Despite a lack of hype heading into this game, the running backs put forth an altogether great outing in Mobile this year. Many of them should see draft looks on Day 3.
Loser: Most quarterbacks
This year’s Senior Bowl saw some quality quarterback play, but a handful of players failed to live up to the hype.
Arguably the biggest disappointment was Jalen Hurts from Oklahoma, who finished 6-for-13 for 58 yards, a touchdown and an interception. Although part of his underwhelming performance can be attributed to poor offensive line play, his pocket presence was poor and his accuracy in general could have been better. His touchdown pass to Tennessee’s Jauan Jennings was placed incredibly well, but his anticipation and placement was overall inconsistent.
Two of the late-round prospects, Michigan’s Shea Patterson and Colorado’s Steven Montez, failed to prove themselves as much more than late picks, if that. Patterson had a great touchdown throw on a wheel route to TCU running back Darius Anderson, but his accuracy outside of that throw was spotty, and he also threw a horrible interception that went directly to Georgia Southern’s Kindle Vildor. Montez’s positive traits involved his arm strength and his frame, but his negative traits were amplified on Saturday. He showed little pocket presence, and his accuracy was all over the place.
Though the other quarterbacks put together solid to great performances, those three passers failed to impress in the matchup.
Winner: Kyle Dugger
The Senior Bowl is a great platform for small-school prospects to boost their profile, and Lenoir-Rhyne safety Kyle Dugger did exactly that,
The Division II star made a handful of plays as a tackler, including shutting down a flat route by Trautman to prevent a touchdown and a tackle near the line of scrimmage to prevent a short-yardage first down. Dugger showcased impressive athleticism for a 6-foot-2, 220-pound safety, good processing abilities and wasn’t afraid of physical situations.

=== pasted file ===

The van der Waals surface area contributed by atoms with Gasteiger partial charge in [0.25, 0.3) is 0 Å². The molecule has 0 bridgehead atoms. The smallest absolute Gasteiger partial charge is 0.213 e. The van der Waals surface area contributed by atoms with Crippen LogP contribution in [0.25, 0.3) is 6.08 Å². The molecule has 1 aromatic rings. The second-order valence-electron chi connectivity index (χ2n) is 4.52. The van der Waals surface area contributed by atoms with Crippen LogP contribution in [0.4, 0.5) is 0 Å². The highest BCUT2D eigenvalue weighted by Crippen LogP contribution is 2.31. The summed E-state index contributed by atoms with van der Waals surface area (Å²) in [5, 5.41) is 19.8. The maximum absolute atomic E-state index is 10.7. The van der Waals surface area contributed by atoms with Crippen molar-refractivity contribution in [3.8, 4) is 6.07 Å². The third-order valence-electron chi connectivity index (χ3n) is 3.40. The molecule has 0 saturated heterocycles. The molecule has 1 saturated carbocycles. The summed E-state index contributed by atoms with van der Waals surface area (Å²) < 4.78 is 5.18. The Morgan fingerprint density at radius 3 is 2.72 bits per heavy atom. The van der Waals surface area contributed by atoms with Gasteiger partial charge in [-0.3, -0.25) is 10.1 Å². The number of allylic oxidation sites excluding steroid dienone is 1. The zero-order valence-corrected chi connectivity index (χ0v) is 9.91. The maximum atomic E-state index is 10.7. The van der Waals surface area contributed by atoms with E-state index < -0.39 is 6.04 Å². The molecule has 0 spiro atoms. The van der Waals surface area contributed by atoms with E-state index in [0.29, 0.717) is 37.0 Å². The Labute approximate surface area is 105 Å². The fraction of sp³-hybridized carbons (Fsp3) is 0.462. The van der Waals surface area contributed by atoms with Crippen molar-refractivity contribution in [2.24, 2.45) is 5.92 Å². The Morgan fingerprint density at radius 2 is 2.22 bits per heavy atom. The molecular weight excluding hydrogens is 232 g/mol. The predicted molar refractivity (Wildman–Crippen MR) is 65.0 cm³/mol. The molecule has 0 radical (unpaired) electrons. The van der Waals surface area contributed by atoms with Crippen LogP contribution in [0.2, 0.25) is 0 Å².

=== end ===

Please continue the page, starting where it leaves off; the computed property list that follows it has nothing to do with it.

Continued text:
The Combine will serve as a chance for Dugger, who was seen as a fringe Day 2-3 prospect by many heading into the game. With strong outings in practice and a noteworthy performance in the game, he could establish himself as a potential early-round pick.
Losers: Tight ends
This isn’t necessarily meant to be a dig at this year’s tight end class, as some of them played pretty well and executed what they were asked to do. The problem is, neither team asked their tight ends to do much of anything.
Of the 36 completed passes thrown by both teams on Saturday, only five of them went to tight ends. Purdue’s Brycen Hopkins caught two passes for 19 yards, Dayton’s Adam Trautman had two catches for 10 yards, while LSU’s Stephen Sullivan had one catch for 6 yards, though he did make an impressive end zone grab that ultimately was ruled incomplete. Other standouts like Harrison Bryant from Florida Atlantic and Jared Pinkney from Vanderbilt did not catch a single pass.
Admittedly, Senior Bowl practices mean more than the actual game for evaluation purposes, and the likes of Hopkins, Trautman and Bryant all did well to boost their stock. However, it was still disappointing to see a very talented group of tight ends mostly go to waste in Saturday’s action.
Winner: Anthony Gordon
The three highly-touted quarterback prospects at this year’s Senior Bowl were Herbert, Hurts and Love. While Herbert put together a great outing that ultimately earned him the MVP honors, it was a different quarterback who did the most to help their draft stock.
Washington State’s Anthony Gordon had an admirable performance, going 8-for-12 with 69 yards and two touchdowns, throwing no picks in the process. He delivered numerous accurate throws, anticipated his receivers well and made some pretty good decisions. For a quarterback not particularly known for his arm strength, he also displayed the ability to throw off-platform and still deliver passes with good velocity.
The FBS regular-season leader in passing yards, Gordon has been seen as an intriguing developmental quarterback with high-quality backup potential. His performance at this year’s Senior Bowl should boost his stock to early Day 3.